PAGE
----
To the editor:
When my favorite independent bookstore, Albion Book Co., closed down last month, I was saddened and disappointed that there were apparently fewer and fewer Las Vegans like me who enjoy the experience of browsing through an eclectic selection of books and interacting with staff members who share the same passion for reading. I remember thinking to myself, “Well, at least we still have The Reading Room at Mandalay Bay.”
Imagine my disappointment when I read in Saturday’s paper that the Mandalay Bay mall was closing it down.
I often wondered why a casino mall would want to have such a wonderful little gem of a bookstore, but it made a lot more sense when the article mentioned that The Reading Room was the creation of former Mandalay President Glenn Schaeffer, who has a taste for, and a background in, literature. I guess it could have been predicted that this unique little pocket of culture would last only as long as Mr. Schaeffer’s reign at Mandalay Bay (a mere four years).
If you have never been there, the store has a wonderfully diverse selection of books and a nice indoor patio area with small tables to read and sip coffee. The shelves are decorated with dozens of handwritten notes from the highly literate Reading Room employees with short book reviews of their favorite reads.
In your article, the vice president of marketing for the mall, Scott Voeller, said the store was very popular with locals, but the mall was looking to appeal to more of the demographic that frequents the Mandalay Bay and Luxor (read: people who don’t read). I can’t say that I blame him — most Las Vegas visitors are not coming here on book-buying junkets, obviously, and the location of the store next to a Starbucks just off the casino floor no doubt represents some fairly premium real estate that could be used for something more profitable, like say, another Starbucks.
Assuming Mandalay Bay officials aren’t going to magically change their minds and keep The Reading Room open as a token to the local community, my only wish is that Mandalay Bay or Mr. Schaeffer consider re-creating this small gem in another location — maybe even near the university, which is sorely lacking a bookstore.
Rick Van Diepen
Rolling the dice
To the editor:
Like many other residents of Las Vegas who have watched the housing downturn, I want to give a great, hearty thank you to all the speculators and investors who hold a large portion of the responsibility for the area’s foreclosures (60 percent, according to recent reports in The Wall Street Journal), vacant homes and fraudulent home purchases.
As these speculators walk away from homes that they purchased with no money down, chalking up the experience to bad investing, average homeowners throughout the valley watch the value of their homes drop as their neighborhoods become littered with For Rent, For Sale or foreclosure signs.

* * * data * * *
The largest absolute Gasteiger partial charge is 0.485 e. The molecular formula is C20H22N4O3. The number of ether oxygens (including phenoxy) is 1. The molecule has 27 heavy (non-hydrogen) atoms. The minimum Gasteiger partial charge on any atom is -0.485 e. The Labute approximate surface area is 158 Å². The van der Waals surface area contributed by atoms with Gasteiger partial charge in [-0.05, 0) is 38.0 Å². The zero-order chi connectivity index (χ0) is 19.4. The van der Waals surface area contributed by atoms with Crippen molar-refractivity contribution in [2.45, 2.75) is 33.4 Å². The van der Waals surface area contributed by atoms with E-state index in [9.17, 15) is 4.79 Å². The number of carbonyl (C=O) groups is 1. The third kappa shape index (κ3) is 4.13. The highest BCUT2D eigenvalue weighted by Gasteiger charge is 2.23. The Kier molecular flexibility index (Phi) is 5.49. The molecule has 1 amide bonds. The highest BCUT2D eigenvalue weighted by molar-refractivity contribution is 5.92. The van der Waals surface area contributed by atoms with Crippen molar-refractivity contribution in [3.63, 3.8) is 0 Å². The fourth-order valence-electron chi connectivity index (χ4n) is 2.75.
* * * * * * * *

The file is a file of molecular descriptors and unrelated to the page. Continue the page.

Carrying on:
Yes, real estate is an investment area. That will never change. However, I and many other Las Vegas residents alike hope that those of you who view homes as nothing more than a stock portfolio to discard when it loses value go to other states in the future and play out your hands there.
Health care system
To the editor:
Your Feb. 1 editorial on Canadian health care, “This isn’t brain surgery,” hit the nail squarely on the head.
One only has to also compare the dreadful national health care system in England to see the similarities. It can take six months or more to see a specialist unless you want to go “private” and pay a lot of cash to get an earlier appointment. A relative in the south of England was faced with this last December, and as she was in a lot of pain, decided to pay the $600 to get an appointment within two weeks, versus seven months. Many people travel abroad to get things fixed quickly, and less expensively — if they can afford it, of course.
This situation has been going on for very many years, but the government can’t or won’t fix it to alleviate patient suffering, waiting time and cost. It doesn’t stop there. If you should need surgery, the wait can be up to 12 months, depending on your problem.
I recall that an old friend of mine in Bristol, England, had to wait 12 months to have a pacemaker fitted. Another friend waited more than 12 months for stomach surgery.
It is easy for politicians to plug a new national health care system for all who want it, but they do not say how the government and medical fraternity would cope with it. We need a sensible, practical and affordable plan which addresses the variety of problems in running it efficiently, and effective solutions for the patient support required from doctors, hospitals and others.
Right now the political players seem to be putting the cart before the horse.